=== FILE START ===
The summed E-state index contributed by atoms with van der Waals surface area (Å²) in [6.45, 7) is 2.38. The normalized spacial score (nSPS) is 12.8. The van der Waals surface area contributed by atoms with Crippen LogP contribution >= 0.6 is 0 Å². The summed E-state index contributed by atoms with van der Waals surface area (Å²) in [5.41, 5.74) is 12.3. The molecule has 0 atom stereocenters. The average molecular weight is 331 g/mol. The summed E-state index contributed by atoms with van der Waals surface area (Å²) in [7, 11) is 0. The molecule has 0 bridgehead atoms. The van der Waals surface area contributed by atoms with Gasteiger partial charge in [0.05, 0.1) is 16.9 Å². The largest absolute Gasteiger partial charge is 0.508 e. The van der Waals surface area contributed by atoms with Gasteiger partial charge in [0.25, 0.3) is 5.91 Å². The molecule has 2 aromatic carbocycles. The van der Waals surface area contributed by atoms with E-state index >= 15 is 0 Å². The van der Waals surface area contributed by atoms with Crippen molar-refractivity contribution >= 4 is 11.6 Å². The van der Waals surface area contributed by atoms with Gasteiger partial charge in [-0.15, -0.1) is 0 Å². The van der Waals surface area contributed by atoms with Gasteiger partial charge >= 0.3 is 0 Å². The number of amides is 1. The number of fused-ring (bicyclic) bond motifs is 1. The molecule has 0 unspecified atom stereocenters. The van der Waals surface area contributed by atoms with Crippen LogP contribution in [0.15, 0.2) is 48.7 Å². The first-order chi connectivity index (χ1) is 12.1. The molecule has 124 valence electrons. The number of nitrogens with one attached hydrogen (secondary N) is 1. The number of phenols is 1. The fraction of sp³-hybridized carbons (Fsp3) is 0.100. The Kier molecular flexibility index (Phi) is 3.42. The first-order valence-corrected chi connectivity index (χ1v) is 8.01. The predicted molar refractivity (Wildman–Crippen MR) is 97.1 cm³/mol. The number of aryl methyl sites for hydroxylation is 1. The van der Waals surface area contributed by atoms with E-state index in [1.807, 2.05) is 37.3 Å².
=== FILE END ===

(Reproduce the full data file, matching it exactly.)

The summed E-state index contributed by atoms with van der Waals surface area (Å²) in [6.45, 7) is 2.38. The normalized spacial score (nSPS) is 12.8. The van der Waals surface area contributed by atoms with Crippen LogP contribution >= 0.6 is 0 Å². The summed E-state index contributed by atoms with van der Waals surface area (Å²) in [5.41, 5.74) is 12.3. The molecule has 0 atom stereocenters. The average molecular weight is 331 g/mol. The summed E-state index contributed by atoms with van der Waals surface area (Å²) in [7, 11) is 0. The molecule has 0 bridgehead atoms. The van der Waals surface area contributed by atoms with Gasteiger partial charge in [0.05, 0.1) is 16.9 Å². The largest absolute Gasteiger partial charge is 0.508 e. The van der Waals surface area contributed by atoms with Gasteiger partial charge in [0.25, 0.3) is 5.91 Å². The molecule has 2 aromatic carbocycles. The van der Waals surface area contributed by atoms with E-state index >= 15 is 0 Å². The van der Waals surface area contributed by atoms with Crippen molar-refractivity contribution >= 4 is 11.6 Å². The van der Waals surface area contributed by atoms with Gasteiger partial charge in [-0.15, -0.1) is 0 Å². The van der Waals surface area contributed by atoms with Gasteiger partial charge >= 0.3 is 0 Å². The number of amides is 1. The number of fused-ring (bicyclic) bond motifs is 1. The molecule has 0 unspecified atom stereocenters. The van der Waals surface area contributed by atoms with Crippen LogP contribution in [0.15, 0.2) is 48.7 Å². The first-order chi connectivity index (χ1) is 12.1. The molecule has 124 valence electrons. The number of nitrogens with one attached hydrogen (secondary N) is 1. The number of phenols is 1. The fraction of sp³-hybridized carbons (Fsp3) is 0.100. The Kier molecular flexibility index (Phi) is 3.42. The first-order valence-corrected chi connectivity index (χ1v) is 8.01. The predicted molar refractivity (Wildman–Crippen MR) is 97.1 cm³/mol. The number of aryl methyl sites for hydroxylation is 1. The van der Waals surface area contributed by atoms with E-state index in [1.807, 2.05) is 37.3 Å².